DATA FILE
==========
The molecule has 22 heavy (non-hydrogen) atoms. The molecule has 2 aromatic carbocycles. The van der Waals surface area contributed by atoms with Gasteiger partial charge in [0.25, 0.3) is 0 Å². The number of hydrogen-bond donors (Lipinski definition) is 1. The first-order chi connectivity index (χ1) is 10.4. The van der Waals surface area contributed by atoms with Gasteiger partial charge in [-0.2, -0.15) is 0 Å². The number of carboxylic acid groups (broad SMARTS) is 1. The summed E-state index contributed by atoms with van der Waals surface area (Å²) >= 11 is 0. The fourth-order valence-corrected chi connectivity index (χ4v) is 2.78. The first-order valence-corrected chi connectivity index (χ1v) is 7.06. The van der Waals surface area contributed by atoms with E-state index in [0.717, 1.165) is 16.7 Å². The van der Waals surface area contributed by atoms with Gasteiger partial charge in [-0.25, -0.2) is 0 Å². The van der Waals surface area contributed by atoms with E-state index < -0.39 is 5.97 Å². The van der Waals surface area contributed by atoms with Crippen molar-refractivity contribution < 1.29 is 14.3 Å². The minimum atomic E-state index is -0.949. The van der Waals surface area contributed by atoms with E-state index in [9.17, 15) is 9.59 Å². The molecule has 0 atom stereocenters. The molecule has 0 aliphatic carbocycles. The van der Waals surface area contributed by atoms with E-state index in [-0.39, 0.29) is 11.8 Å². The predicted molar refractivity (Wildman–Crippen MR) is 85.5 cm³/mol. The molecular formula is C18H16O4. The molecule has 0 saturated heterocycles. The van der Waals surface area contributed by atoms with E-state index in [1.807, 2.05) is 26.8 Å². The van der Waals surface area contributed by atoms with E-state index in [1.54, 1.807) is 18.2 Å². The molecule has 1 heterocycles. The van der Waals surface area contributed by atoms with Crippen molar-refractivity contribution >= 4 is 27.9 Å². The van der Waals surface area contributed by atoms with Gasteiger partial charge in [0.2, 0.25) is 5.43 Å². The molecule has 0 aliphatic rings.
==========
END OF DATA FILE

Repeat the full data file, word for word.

The molecule has 22 heavy (non-hydrogen) atoms. The molecule has 2 aromatic carbocycles. The van der Waals surface area contributed by atoms with Gasteiger partial charge in [0.25, 0.3) is 0 Å². The number of hydrogen-bond donors (Lipinski definition) is 1. The first-order chi connectivity index (χ1) is 10.4. The van der Waals surface area contributed by atoms with Gasteiger partial charge in [-0.2, -0.15) is 0 Å². The number of carboxylic acid groups (broad SMARTS) is 1. The summed E-state index contributed by atoms with van der Waals surface area (Å²) >= 11 is 0. The fourth-order valence-corrected chi connectivity index (χ4v) is 2.78. The first-order valence-corrected chi connectivity index (χ1v) is 7.06. The van der Waals surface area contributed by atoms with E-state index in [0.717, 1.165) is 16.7 Å². The van der Waals surface area contributed by atoms with Gasteiger partial charge in [-0.25, -0.2) is 0 Å². The van der Waals surface area contributed by atoms with E-state index < -0.39 is 5.97 Å². The van der Waals surface area contributed by atoms with Crippen molar-refractivity contribution < 1.29 is 14.3 Å². The minimum atomic E-state index is -0.949. The van der Waals surface area contributed by atoms with E-state index in [9.17, 15) is 9.59 Å². The molecule has 0 atom stereocenters. The molecule has 0 aliphatic carbocycles. The van der Waals surface area contributed by atoms with E-state index in [-0.39, 0.29) is 11.8 Å². The predicted molar refractivity (Wildman–Crippen MR) is 85.5 cm³/mol. The molecular formula is C18H16O4. The molecule has 0 saturated heterocycles. The van der Waals surface area contributed by atoms with E-state index in [1.807, 2.05) is 26.8 Å². The van der Waals surface area contributed by atoms with E-state index in [1.54, 1.807) is 18.2 Å². The molecule has 1 heterocycles. The van der Waals surface area contributed by atoms with Crippen molar-refractivity contribution >= 4 is 27.9 Å². The van der Waals surface area contributed by atoms with Gasteiger partial charge in [0.2, 0.25) is 5.43 Å². The molecule has 0 aliphatic rings.